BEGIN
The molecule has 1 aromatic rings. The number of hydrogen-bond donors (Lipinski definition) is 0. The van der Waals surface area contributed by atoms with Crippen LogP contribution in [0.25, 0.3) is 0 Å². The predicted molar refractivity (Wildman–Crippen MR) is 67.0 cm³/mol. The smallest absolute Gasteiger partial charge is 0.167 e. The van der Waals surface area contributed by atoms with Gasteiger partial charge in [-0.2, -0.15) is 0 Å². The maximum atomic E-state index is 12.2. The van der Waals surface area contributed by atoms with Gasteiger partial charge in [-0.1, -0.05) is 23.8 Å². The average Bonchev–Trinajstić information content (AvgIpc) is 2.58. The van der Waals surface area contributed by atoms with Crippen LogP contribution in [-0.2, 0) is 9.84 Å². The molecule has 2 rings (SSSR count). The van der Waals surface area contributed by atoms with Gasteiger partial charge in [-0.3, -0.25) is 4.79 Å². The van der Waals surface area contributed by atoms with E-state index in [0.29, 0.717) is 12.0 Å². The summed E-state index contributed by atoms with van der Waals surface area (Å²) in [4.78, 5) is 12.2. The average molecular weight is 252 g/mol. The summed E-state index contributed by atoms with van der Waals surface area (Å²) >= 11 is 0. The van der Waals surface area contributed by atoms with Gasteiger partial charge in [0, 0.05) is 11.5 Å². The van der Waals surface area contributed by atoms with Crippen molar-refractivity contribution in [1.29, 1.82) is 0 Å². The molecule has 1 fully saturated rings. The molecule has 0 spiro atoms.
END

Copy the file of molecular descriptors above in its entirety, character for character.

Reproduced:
The molecule has 1 aromatic rings. The number of hydrogen-bond donors (Lipinski definition) is 0. The van der Waals surface area contributed by atoms with Crippen LogP contribution in [0.25, 0.3) is 0 Å². The predicted molar refractivity (Wildman–Crippen MR) is 67.0 cm³/mol. The smallest absolute Gasteiger partial charge is 0.167 e. The van der Waals surface area contributed by atoms with Gasteiger partial charge in [-0.2, -0.15) is 0 Å². The maximum atomic E-state index is 12.2. The van der Waals surface area contributed by atoms with Gasteiger partial charge in [-0.1, -0.05) is 23.8 Å². The average Bonchev–Trinajstić information content (AvgIpc) is 2.58. The van der Waals surface area contributed by atoms with Crippen LogP contribution in [-0.2, 0) is 9.84 Å². The molecule has 2 rings (SSSR count). The van der Waals surface area contributed by atoms with Gasteiger partial charge in [-0.3, -0.25) is 4.79 Å². The van der Waals surface area contributed by atoms with E-state index in [0.29, 0.717) is 12.0 Å². The summed E-state index contributed by atoms with van der Waals surface area (Å²) in [4.78, 5) is 12.2. The average molecular weight is 252 g/mol. The summed E-state index contributed by atoms with van der Waals surface area (Å²) >= 11 is 0. The van der Waals surface area contributed by atoms with Gasteiger partial charge in [0, 0.05) is 11.5 Å². The van der Waals surface area contributed by atoms with Crippen molar-refractivity contribution in [1.29, 1.82) is 0 Å². The molecule has 1 fully saturated rings. The molecule has 0 spiro atoms.